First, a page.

Florida child support: Error to include as taxable income employment benefits that do not reduce living expenses

Posted by Nydia Streets of Streets Law in Florida Child Support

Calculating a parent’s income for purposes of establishing child support in Florida requires the court to make findings regarding a parent’s gross income and the net income after allowable deductions. Florida Statute Chp. 61.30 lists what is considered gross income and the deductions that will be used to arrive at a parent’s net income.

Payment plans for attorneys' fees require factual findings

Posted by Nydia Streets of Streets Law in Florida Child Support

Attorneys’ fees can be awarded in a child support case, including modification matters. In the case Scire v. Hoffman, 4D18-1606 (Fla. 4th DCA 2019), the father appealed an order awarding attorneys’ fees and costs to the mother in a modification of child support. The court awarded over $16,000 in fees to the mother, payable to the father in equal monthly installments over a 5-year period.

Ordering Florida child support requires findings to be made

Posted by Nydia Streets of Streets Law in Florida Child Support

Calculating child support in Florida is controlled by Florida Statute 61.30. The Statute goes over the type of income that will be considered in calculating support as well as any discretion the court has in adjusting the child support guidelines. The Florida child support guidelines are based on the net incomes of the parents, any daycare or medical insurance premiums being paid as well as a threshold amount of overnight timesharing being exercised by the parents.

Florida child support: Determining the retroactive period in an administrative proceeding

Posted by Nydia Streets of Streets Law in Florida Child Support

Child support may be established via an administrative proceeding in which documents are sent to the parties by mail to establish child support. If a party disagrees with the proposed child support amount in mailed documents, he or she may request a hearing. As part of this process, retroactive child support can be established. Retroactive child support is that which was owed prior to the order being entered establishing the child support obligation. How far back can retroactive support be ordered?

Florida child support: when a party ignores administrative support proceedings

Posted by Nydia Streets of Streets Law in Florida Child Support

The State of Florida is authorized to initiate child support proceedings by serving a parent with notice of a proceeding to establish an administrative support order. This process is done by mail with a parent mailing requested proof of income and the Department of Revenue creating a proposed order to be sent to the parent who will pay child support. If the party disagrees with the order he or she can request a hearing. Because failure to respond to these documents could result in the entry of an order against a party which may not have accurate information, it is important not to ignore these mailed notices.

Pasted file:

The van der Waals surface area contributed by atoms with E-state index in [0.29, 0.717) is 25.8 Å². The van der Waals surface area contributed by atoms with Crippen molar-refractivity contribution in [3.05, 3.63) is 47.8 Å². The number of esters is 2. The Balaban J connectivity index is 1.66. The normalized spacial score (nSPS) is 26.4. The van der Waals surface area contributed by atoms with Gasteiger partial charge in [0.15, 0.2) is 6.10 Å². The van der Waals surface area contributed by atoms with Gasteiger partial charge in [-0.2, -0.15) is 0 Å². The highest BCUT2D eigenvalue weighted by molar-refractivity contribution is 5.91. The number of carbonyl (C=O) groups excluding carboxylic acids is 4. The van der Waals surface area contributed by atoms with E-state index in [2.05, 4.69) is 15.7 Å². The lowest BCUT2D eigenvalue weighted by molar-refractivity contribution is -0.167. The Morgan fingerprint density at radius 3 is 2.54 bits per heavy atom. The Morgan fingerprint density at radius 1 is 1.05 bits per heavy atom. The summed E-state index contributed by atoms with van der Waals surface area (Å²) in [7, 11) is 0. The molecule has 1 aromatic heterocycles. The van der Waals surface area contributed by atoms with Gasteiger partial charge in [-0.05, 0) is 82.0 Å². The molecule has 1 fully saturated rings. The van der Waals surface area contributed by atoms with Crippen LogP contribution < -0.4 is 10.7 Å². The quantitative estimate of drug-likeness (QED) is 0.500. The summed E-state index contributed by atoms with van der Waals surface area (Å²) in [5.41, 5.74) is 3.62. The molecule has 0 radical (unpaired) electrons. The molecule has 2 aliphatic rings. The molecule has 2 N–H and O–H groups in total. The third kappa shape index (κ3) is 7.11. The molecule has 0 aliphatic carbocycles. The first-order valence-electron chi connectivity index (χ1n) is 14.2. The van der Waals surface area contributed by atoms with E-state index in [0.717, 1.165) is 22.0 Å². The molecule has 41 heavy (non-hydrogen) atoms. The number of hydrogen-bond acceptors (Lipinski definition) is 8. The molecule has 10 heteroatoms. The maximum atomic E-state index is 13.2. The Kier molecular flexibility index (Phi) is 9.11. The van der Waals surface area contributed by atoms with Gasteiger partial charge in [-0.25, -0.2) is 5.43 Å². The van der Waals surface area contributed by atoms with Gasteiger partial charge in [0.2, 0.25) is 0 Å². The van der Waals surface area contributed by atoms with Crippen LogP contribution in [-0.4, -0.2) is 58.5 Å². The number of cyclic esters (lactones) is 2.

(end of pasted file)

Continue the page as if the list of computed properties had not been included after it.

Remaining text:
Florida child support: Competent, substantial evidence required to establish business losses

Posted by Nydia Streets of Streets Law in Florida Child Support

To calculate child support in Florida, a Court looks at the incomes of both parents. Income is defined by Florida Statute 61.30 and includes business income. When using business income to calculate child support, Florida law requires the court to subtract ordinary and necessary expenses required to produce income from a party’s gross business income.

Imputation of income in Florida child support case reversed in recent appellate case

Posted by Nydia Streets of Streets Law in Florida Child Support

Imputing child support in a Florida child support case requires more than a hunch that a parent is not earning his or her full potential in salary. A party seeking to impute income to the other parent must show the parent is voluntarily underemployed or unemployed, and the amount of income to impute. In the case Windsor v. Windsor, 1D19-764 (Fla. 1st DCA 2018), we see this standard applied to a real life set of facts.

Modification of Florida child support for an 18-year-old still in high school

Posted by Nydia Streets of Streets Law in Florida Child Support

According to the Florida Statutes, child support can be ordered to be paid until a child graduates from high school even if the child will be 19 when he or she graduates from school. A question that was answered in one recent appellate case deals with whether child support can be modified after a child turns 18 if the child is still in high school.

Do medical payments count as child support?

Posted by Nydia Streets of Streets Law in Florida Child Support

Does a parent’s obligation to pay medical expenses for a child continue beyond the child’s 18th birthday? This question was answered in the case Dixon v. Dixon, 2D16-3099 (Fla. 2d DCA 2018) where the father appealed an order requiring him to continue paying for his child’s diabetes treatment after the child reached the age of 18.